The robust returns of the postwar decades are history and alternative investments can’t make up the difference, so investors need to adjust to a new world of lower returns, according to Richard Marston, a finance professor at The Wharton School of the University of Pennsylvania. Marston was a principal speaker at Investments & Wealth Institute’s recent Investment Advisor Forum.
Spending plans for retirement and endowments up until recently have been based on returns attained in the five decades following World War 2, Marston said. On the basis of real returns averaging 2.5 percent for fixed-income investments and 7.1 percent for equities, retirees were advised that spending 4 percent of their principal annually would preserve their corpus.
Using these return assumptions and a $100 million endowment spending at a 3 percent rate as an example, Marston said there was a 25 percent chance of increasing the corpus to $263 million in the first 20 years in inflation adjusted returns. There was also a 75 percent chance the corpus would grow to more than $120 million and a 10 percent chance the corpus would fall by 18 percent or more. With the 5 percent spending required of endowments as of the 1970s, there was a 50 percent chance the principal would remain intact and a 10 percent chance the portfolio would fall to $26.4 million in 20 years.
Then, the investment environment seemed to change and in 2009, just after the financial crisis, Bill Gross, co-founder of PIMCO, said that the “new normal” was lower returns.
In fact, in industrialized countries, average nominal stock returns have been 6-7 percent lower in the last 20 years, down from returns that averaged 13 percent prior to 1997. Lower returns in the U.S. in the past 20 years can partly be explained by two “ugly” recessions – the dotcom recession, when the S&P 500 fell 43.7 percent and the financial crisis, when the S&P 500 declined 50.8 percent.
At the same time, growth has slowed in many major industrialized countries, most notably Japan, and in many European countries, as well as the U.S.
The aging populations of industrialized countries have played a role in their economies’ deceleration because economies need expanding workforces, Marston said. In Japan, 33 percent of the population is already over 65; in Germany and Italy, more than 20 percent of the population is; and in the U.S., the figure is about 13 percent. While growth in the U.S. is slower than in the postwar years, as it is elsewhere, it is stronger in the U.S. than elsewhere in part because of a higher birth rate and immigration, Marston said.
Productivity growth is also crucial. In the decades following WW2, productivity growth was more than 3 percent annually. From 2001 on, it’s been about 1.8 percent.
As the U.S. economy has shifted from manufacturing- to service-based, productivity has declined in part because it is harder to increase productivity in the services sector, said Marston. But, productivity in the manufacturing sector, even as the sector was largely moving overseas, has also been declining, he said.
Major financial institutions are now expecting real returns (assuming 2 percent inflation) of 1.4-1.6 percent for fixed income and 2.4 – 5.1 percent for equities for the foreseeable future.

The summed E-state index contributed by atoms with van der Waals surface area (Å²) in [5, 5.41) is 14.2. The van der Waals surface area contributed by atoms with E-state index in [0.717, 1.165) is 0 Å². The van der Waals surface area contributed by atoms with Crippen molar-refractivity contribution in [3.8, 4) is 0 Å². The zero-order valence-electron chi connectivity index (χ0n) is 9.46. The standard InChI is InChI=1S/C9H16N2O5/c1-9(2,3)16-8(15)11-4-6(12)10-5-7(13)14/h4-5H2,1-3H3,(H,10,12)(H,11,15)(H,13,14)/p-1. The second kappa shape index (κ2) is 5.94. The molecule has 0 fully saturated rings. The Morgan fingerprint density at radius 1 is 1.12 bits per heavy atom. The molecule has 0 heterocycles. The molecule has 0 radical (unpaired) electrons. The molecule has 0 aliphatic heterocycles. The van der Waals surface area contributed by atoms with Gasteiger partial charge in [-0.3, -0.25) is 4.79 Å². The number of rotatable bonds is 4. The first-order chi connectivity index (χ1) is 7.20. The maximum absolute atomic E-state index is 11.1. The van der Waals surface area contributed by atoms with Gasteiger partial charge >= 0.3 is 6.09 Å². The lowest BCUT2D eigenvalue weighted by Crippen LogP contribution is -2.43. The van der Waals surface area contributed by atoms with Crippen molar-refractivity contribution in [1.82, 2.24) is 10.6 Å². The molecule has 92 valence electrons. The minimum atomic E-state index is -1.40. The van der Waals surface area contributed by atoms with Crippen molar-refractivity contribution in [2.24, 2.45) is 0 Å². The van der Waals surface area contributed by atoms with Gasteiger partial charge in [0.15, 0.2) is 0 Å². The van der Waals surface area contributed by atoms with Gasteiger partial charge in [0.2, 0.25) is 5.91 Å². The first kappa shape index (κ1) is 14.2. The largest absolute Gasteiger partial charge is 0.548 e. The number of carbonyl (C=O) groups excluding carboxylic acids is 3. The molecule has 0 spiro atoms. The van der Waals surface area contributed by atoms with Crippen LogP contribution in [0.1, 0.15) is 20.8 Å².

As a result, the likelihood that retirees’ and endowment’s principals will remain intact if they operate on the old spending rules has diminished and the likelihood of increasing principal has for the most part evaporated.
The 3 percent spending rule still works “on average,” Marston said. But, assuming 4.9 percent real equity returns and 1.5 percent real bond returns, there’s a 50 percent chance that a $100 million corpus will erode over time and a 10 percent chance it will fall to $44.8 million.
With the 5 percent spending rule for endowments, there’s a 50 percent chance an endowment will be halved within 20 years and there’s a 25 percent chance the endowment will fall more than 80 percent to $19.6 million.
“A good proportion of foundations will blow themselves up,” said Marston.
Using alternative investments cannot make up the difference between the new lower returns for traditional investments and their past performance, Marston said.
The strong returns that hedge funds generated early on have declined as the funds have proliferated. While they were returning more than 18 percent in the 1990s, the median return is now 2 ½ percent, he said. Even though the best managers still produce attractive returns, few investors can get access to those managers. Private equity returns have also remained attractive, particularly among the best managers, but it is also very difficult to gain access to them. In addition, because private equity is so illiquid, few portfolios should have much more than 10 percent allotted to it. Because of this limitation, strong returns notwithstanding, private equity can’t have an impact on a portfolio large enough to make up for the diminished returns of traditional investments.
“Alternatives are not a game changer,” Marston said. “Once you sell off your business, you can’t double your wealth. You can maintain your wealth.”
This blog was taken from a panel at Investment Advisor Forum 2019.
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